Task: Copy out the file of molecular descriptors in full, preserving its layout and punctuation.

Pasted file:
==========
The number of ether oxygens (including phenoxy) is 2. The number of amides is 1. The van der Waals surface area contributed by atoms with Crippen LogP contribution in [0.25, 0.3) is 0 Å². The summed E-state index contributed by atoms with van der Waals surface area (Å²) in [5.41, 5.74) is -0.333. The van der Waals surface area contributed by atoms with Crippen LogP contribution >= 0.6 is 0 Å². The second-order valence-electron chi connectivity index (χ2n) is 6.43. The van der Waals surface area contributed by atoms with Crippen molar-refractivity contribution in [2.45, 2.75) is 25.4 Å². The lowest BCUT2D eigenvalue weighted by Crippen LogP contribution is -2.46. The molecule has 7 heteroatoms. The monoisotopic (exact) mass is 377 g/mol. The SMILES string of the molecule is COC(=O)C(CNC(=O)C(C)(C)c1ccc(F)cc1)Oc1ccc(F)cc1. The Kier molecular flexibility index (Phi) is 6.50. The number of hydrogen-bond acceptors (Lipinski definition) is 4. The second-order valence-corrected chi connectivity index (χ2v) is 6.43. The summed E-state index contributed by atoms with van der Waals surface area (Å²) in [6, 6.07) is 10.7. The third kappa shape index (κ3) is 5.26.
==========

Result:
The number of ether oxygens (including phenoxy) is 2. The number of amides is 1. The van der Waals surface area contributed by atoms with Crippen LogP contribution in [0.25, 0.3) is 0 Å². The summed E-state index contributed by atoms with van der Waals surface area (Å²) in [5.41, 5.74) is -0.333. The van der Waals surface area contributed by atoms with Crippen LogP contribution >= 0.6 is 0 Å². The second-order valence-electron chi connectivity index (χ2n) is 6.43. The van der Waals surface area contributed by atoms with Crippen molar-refractivity contribution in [2.45, 2.75) is 25.4 Å². The lowest BCUT2D eigenvalue weighted by Crippen LogP contribution is -2.46. The molecule has 7 heteroatoms. The monoisotopic (exact) mass is 377 g/mol. The SMILES string of the molecule is COC(=O)C(CNC(=O)C(C)(C)c1ccc(F)cc1)Oc1ccc(F)cc1. The Kier molecular flexibility index (Phi) is 6.50. The number of hydrogen-bond acceptors (Lipinski definition) is 4. The second-order valence-corrected chi connectivity index (χ2v) is 6.43. The summed E-state index contributed by atoms with van der Waals surface area (Å²) in [6, 6.07) is 10.7. The third kappa shape index (κ3) is 5.26.